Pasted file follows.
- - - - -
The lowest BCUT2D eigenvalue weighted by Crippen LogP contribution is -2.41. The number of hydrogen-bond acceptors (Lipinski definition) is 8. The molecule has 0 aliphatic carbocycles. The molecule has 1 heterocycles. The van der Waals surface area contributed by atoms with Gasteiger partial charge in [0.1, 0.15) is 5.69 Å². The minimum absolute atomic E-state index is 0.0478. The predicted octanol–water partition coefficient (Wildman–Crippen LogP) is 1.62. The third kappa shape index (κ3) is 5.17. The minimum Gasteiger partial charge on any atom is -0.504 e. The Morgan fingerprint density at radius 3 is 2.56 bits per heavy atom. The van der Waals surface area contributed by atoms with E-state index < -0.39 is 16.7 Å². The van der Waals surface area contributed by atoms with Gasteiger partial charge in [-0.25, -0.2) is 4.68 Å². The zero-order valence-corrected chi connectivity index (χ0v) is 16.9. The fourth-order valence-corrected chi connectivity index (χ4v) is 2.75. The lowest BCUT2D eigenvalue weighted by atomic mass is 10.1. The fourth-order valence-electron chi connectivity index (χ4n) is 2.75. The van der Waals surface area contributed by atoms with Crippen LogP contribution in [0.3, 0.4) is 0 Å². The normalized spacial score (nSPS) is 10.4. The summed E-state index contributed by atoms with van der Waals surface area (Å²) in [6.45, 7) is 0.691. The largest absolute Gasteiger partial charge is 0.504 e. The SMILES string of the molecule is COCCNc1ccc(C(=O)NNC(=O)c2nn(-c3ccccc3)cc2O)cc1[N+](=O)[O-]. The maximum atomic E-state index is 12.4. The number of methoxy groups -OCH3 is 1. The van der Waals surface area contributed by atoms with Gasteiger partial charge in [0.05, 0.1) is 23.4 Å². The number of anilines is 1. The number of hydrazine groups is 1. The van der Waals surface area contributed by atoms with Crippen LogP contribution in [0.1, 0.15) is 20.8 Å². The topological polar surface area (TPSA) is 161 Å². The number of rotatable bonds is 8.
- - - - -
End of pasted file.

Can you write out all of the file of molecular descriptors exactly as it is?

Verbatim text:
The lowest BCUT2D eigenvalue weighted by Crippen LogP contribution is -2.41. The number of hydrogen-bond acceptors (Lipinski definition) is 8. The molecule has 0 aliphatic carbocycles. The molecule has 1 heterocycles. The van der Waals surface area contributed by atoms with Gasteiger partial charge in [0.1, 0.15) is 5.69 Å². The minimum absolute atomic E-state index is 0.0478. The predicted octanol–water partition coefficient (Wildman–Crippen LogP) is 1.62. The third kappa shape index (κ3) is 5.17. The minimum Gasteiger partial charge on any atom is -0.504 e. The Morgan fingerprint density at radius 3 is 2.56 bits per heavy atom. The van der Waals surface area contributed by atoms with E-state index < -0.39 is 16.7 Å². The van der Waals surface area contributed by atoms with Gasteiger partial charge in [-0.25, -0.2) is 4.68 Å². The zero-order valence-corrected chi connectivity index (χ0v) is 16.9. The fourth-order valence-corrected chi connectivity index (χ4v) is 2.75. The lowest BCUT2D eigenvalue weighted by atomic mass is 10.1. The fourth-order valence-electron chi connectivity index (χ4n) is 2.75. The van der Waals surface area contributed by atoms with Crippen LogP contribution in [0.3, 0.4) is 0 Å². The normalized spacial score (nSPS) is 10.4. The summed E-state index contributed by atoms with van der Waals surface area (Å²) in [6.45, 7) is 0.691. The largest absolute Gasteiger partial charge is 0.504 e. The SMILES string of the molecule is COCCNc1ccc(C(=O)NNC(=O)c2nn(-c3ccccc3)cc2O)cc1[N+](=O)[O-]. The maximum atomic E-state index is 12.4. The number of methoxy groups -OCH3 is 1. The van der Waals surface area contributed by atoms with Gasteiger partial charge in [0.05, 0.1) is 23.4 Å². The number of anilines is 1. The number of hydrazine groups is 1. The van der Waals surface area contributed by atoms with Crippen LogP contribution in [0.1, 0.15) is 20.8 Å². The topological polar surface area (TPSA) is 161 Å². The number of rotatable bonds is 8.